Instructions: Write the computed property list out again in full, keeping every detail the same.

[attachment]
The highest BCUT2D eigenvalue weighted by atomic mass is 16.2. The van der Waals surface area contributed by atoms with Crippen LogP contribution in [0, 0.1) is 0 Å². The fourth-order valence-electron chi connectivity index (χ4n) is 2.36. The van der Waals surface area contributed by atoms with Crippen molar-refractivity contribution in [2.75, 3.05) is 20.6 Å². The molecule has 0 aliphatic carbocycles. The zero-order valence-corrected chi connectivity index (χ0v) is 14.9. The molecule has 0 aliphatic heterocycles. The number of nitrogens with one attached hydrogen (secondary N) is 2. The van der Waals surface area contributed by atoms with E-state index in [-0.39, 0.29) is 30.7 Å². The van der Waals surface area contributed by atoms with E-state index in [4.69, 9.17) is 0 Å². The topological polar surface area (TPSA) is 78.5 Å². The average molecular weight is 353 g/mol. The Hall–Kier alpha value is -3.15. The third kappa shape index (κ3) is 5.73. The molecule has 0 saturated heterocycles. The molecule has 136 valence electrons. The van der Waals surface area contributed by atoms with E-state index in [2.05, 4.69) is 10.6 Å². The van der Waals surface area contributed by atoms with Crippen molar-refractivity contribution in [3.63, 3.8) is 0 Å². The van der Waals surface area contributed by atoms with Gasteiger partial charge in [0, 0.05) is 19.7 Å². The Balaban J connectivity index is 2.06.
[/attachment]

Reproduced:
The highest BCUT2D eigenvalue weighted by atomic mass is 16.2. The van der Waals surface area contributed by atoms with Crippen LogP contribution in [0, 0.1) is 0 Å². The fourth-order valence-electron chi connectivity index (χ4n) is 2.36. The van der Waals surface area contributed by atoms with Crippen molar-refractivity contribution in [2.75, 3.05) is 20.6 Å². The molecule has 0 aliphatic carbocycles. The zero-order valence-corrected chi connectivity index (χ0v) is 14.9. The molecule has 0 aliphatic heterocycles. The number of nitrogens with one attached hydrogen (secondary N) is 2. The van der Waals surface area contributed by atoms with E-state index in [-0.39, 0.29) is 30.7 Å². The van der Waals surface area contributed by atoms with E-state index in [4.69, 9.17) is 0 Å². The topological polar surface area (TPSA) is 78.5 Å². The average molecular weight is 353 g/mol. The Hall–Kier alpha value is -3.15. The third kappa shape index (κ3) is 5.73. The molecule has 0 saturated heterocycles. The molecule has 136 valence electrons. The van der Waals surface area contributed by atoms with E-state index in [2.05, 4.69) is 10.6 Å². The van der Waals surface area contributed by atoms with Crippen molar-refractivity contribution in [3.63, 3.8) is 0 Å². The van der Waals surface area contributed by atoms with Gasteiger partial charge in [0, 0.05) is 19.7 Å². The Balaban J connectivity index is 2.06.